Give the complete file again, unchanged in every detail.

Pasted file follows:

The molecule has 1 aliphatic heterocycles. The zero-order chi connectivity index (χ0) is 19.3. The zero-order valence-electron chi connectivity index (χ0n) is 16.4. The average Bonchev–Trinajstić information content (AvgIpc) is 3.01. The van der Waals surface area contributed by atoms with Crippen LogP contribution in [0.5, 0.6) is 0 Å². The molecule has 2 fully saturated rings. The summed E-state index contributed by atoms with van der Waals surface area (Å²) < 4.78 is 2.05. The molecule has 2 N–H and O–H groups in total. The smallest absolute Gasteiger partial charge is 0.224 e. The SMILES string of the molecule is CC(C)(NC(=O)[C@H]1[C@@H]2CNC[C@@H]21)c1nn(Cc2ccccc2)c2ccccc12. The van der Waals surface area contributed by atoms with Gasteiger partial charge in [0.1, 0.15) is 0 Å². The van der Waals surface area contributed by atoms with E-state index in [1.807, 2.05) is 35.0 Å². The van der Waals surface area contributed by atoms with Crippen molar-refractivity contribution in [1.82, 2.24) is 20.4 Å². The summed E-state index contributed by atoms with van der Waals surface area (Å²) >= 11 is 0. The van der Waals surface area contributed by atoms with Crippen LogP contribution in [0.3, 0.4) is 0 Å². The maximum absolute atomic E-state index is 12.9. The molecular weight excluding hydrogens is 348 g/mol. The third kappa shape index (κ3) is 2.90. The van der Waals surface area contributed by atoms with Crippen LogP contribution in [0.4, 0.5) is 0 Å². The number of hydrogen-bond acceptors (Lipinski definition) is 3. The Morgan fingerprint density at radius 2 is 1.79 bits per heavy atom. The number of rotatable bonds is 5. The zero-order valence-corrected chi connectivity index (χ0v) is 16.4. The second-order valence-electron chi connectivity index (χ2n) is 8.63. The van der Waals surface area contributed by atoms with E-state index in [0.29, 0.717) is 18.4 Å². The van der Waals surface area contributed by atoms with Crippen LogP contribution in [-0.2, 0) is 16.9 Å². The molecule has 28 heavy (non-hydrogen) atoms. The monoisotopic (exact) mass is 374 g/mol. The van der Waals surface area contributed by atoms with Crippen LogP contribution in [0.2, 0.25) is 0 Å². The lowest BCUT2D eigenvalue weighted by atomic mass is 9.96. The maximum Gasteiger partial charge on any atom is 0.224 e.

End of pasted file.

The molecule has 1 aliphatic heterocycles. The zero-order chi connectivity index (χ0) is 19.3. The zero-order valence-electron chi connectivity index (χ0n) is 16.4. The average Bonchev–Trinajstić information content (AvgIpc) is 3.01. The van der Waals surface area contributed by atoms with Crippen LogP contribution in [0.5, 0.6) is 0 Å². The molecule has 2 fully saturated rings. The summed E-state index contributed by atoms with van der Waals surface area (Å²) < 4.78 is 2.05. The molecule has 2 N–H and O–H groups in total. The smallest absolute Gasteiger partial charge is 0.224 e. The SMILES string of the molecule is CC(C)(NC(=O)[C@H]1[C@@H]2CNC[C@@H]21)c1nn(Cc2ccccc2)c2ccccc12. The van der Waals surface area contributed by atoms with Gasteiger partial charge in [0.1, 0.15) is 0 Å². The van der Waals surface area contributed by atoms with E-state index in [1.807, 2.05) is 35.0 Å². The van der Waals surface area contributed by atoms with Crippen molar-refractivity contribution in [1.82, 2.24) is 20.4 Å². The summed E-state index contributed by atoms with van der Waals surface area (Å²) >= 11 is 0. The van der Waals surface area contributed by atoms with Crippen LogP contribution in [0.3, 0.4) is 0 Å². The maximum absolute atomic E-state index is 12.9. The molecular weight excluding hydrogens is 348 g/mol. The third kappa shape index (κ3) is 2.90. The van der Waals surface area contributed by atoms with Crippen LogP contribution in [0.4, 0.5) is 0 Å². The number of hydrogen-bond acceptors (Lipinski definition) is 3. The Morgan fingerprint density at radius 2 is 1.79 bits per heavy atom. The number of rotatable bonds is 5. The zero-order valence-corrected chi connectivity index (χ0v) is 16.4. The second-order valence-electron chi connectivity index (χ2n) is 8.63. The van der Waals surface area contributed by atoms with E-state index in [0.29, 0.717) is 18.4 Å². The van der Waals surface area contributed by atoms with Crippen LogP contribution in [-0.2, 0) is 16.9 Å². The molecule has 28 heavy (non-hydrogen) atoms. The monoisotopic (exact) mass is 374 g/mol. The van der Waals surface area contributed by atoms with Crippen LogP contribution in [0.2, 0.25) is 0 Å². The lowest BCUT2D eigenvalue weighted by atomic mass is 9.96. The maximum Gasteiger partial charge on any atom is 0.224 e.